Research: If It’s A Tear, Repair.
Updated: Feb 9, 2020
I’ve been around the block like a used car with my hips. They are not under warranty and should have been recalled years ago. They were part of the Hip Arthroscopy 1.0 Edition. This edition was 11 years ago where the standard protocol for even my then top-notch surgeon was to debride the labrum and leave the capsule open (ie…make a cut through the ligaments and not sew them back up).
Fortunately, this field has completely remodeled itself. There are many debates in the field of hip arthroscopy and one of those debates is whether to debride (trim) a torn labrum or to repair it with suture anchors. So, let’s chat about some of the recent press on this topic.
A recent article entitled, “Surgical Treatment of Labral Tears: Debridement, Repair, Reconstruction” by Woyski and Mather discusses this very matter. In fact, the authors provide a “decision bubble” for decision making as to the use of debridement, repair and reconstruction.
Under the repair category facts that should be considered include the age and activity level of the patient, whether this is a first hip surgery (or not) and if there is instability in the “labral base”. Two other factors that should be considered in the repair category, per Woyski and Mather, are the quality of the labral tissue and whether it would appear that the “suction seal” can be restored.
The next category that the authors look at to consider for debridement is the level of activity of the patient (ie. less active may be more suitable for debridement), whether there is “adequate bony stability” and minimal arthritis. The reconstruction decision making process includes whether the hip scope is a revision, the “increasing” age of the patient and whether there is a “loss of the chondrolabral junction” and whether the labrum is “ossified”.
Woyski and Mather also go on to state, “In the treatment paradigm of labral tears, arthroscopic labral repair has emerged as the leading treatment option for most tears regardless of etiology.” When I hear that as a patient, I focus in on that word, “most”. To me, the word implies that there are other times that the other options may be appropriate. The best thing that you can do is find a doctor who is well versed in and very well qualified for all three options. Steer away from a surgeon who only does the same procedure for all of his patients as that could be an indication that the management of your hip is not being individualized. For example, if he or she only debrides, then maybe rethink and get a second or third opinion.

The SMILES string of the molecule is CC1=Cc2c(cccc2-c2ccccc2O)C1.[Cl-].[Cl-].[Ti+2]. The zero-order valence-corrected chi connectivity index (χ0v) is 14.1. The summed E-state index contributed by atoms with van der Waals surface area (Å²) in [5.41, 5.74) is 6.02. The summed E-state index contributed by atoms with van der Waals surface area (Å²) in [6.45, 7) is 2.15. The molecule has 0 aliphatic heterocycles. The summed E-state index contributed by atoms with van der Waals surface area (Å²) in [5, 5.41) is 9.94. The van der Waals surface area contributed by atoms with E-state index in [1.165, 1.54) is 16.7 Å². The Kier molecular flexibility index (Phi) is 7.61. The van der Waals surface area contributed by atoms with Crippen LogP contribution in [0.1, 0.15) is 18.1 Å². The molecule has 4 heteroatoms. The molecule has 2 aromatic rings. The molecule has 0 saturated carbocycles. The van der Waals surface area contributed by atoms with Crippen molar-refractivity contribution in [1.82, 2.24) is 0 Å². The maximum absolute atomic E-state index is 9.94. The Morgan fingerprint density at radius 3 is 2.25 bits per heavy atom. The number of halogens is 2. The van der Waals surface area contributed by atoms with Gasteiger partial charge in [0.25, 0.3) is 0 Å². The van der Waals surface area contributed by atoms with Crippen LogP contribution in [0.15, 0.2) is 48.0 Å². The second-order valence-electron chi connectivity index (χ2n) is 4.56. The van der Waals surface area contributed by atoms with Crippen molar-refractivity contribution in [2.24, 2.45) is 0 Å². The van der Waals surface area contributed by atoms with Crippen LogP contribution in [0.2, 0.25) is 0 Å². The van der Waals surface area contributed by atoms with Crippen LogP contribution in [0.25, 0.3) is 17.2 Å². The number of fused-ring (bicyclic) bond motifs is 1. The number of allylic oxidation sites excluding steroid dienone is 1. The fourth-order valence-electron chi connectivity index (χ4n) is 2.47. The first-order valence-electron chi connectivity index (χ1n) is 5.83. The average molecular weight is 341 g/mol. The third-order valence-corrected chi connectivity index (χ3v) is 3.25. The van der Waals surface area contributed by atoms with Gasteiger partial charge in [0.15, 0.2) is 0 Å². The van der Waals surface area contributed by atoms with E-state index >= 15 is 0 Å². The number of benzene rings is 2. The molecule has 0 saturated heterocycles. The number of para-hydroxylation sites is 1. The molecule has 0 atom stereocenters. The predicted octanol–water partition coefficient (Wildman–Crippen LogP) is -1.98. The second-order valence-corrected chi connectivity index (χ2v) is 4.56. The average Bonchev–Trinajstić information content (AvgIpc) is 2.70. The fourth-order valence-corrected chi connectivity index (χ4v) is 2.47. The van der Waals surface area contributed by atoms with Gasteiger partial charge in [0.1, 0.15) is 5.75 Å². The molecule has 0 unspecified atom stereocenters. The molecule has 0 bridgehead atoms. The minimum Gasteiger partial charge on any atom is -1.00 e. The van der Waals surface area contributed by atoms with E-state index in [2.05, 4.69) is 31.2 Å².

Another article by Chambers and Zhang entitled, “Outcomes for Surgical Treatment of Femoroacetabular Impingement in Adults” indicates how important the suction seal is. What the authors are referring to is the labral tissue and its effect on the stability of the joint as well as the ability for it to maintain the proper joint fluid levels. Chambers and Zhang indicate that the labrum is “chondroprotective” meaning it protects the health of the cartilage. The authors also refer to a paper done by Wolff and Grossman when they state, “Labral repair and reconstruction have been shown to restore intra-articular fluid pressurization and suction seal restoration to the native state, while debridement does not, leading to the general belief that labral preservation with repair rather than excision or debridement is preferable.”
Things to consider when speaking with your doctor include:
Is he or she highly qualified in performing all three of the procedures (debride, repair, reconstruction)? How many does he or she do a year? Is he or she fellowship trained in hip preservation?
What percentage of each procedure does he or she use? If 100% of his or her scopes are debridement only, then that should be a red flag for you to dig deeper as to rationale.
What are his or her thought processes when making that decision? Is he or she looking at your hip’s ability to maintain the suction seal? Does he or she believe that debriding only can keep the suction seal intact?
What types of scenarios would he or she see that could cause a different decision during surgery?
A doctor’s goal is to use the least amount of interventions that can achieve the best chance of success, but you need a doctor who can go in and make that decision based on your unique case and not just because he or she does it a specific way for all of his or her patients. Going back to my used car analogy, you would not want a car repairmen giving all car owners the same part for different problems. The same applies for your hips – the surgical plan should be specific to your hips.
Chambers, C.C., Zhang, A.L. Outcomes for Surgical Treatment of Femoroacetabular Impingement in Adults. Curr Rev Musculoskelet Med 12, 271–280 (2019). https://doi.org/10.1007/s12178-019-09567-1
Wolff AB, Grossman J. Management of the acetabular labrum. Clin Sports Med. 2016;35(3):345–360. doi: 10.1016/j.csm.2016.02.004.
Woyski, D., & Mather, R. C., 3rd (2019). Surgical Treatment of Labral Tears: Debridement, Repair, Reconstruction. Current reviews in musculoskeletal medicine, 12(3), 291–299. doi:10.1007/s12178-019-09575-1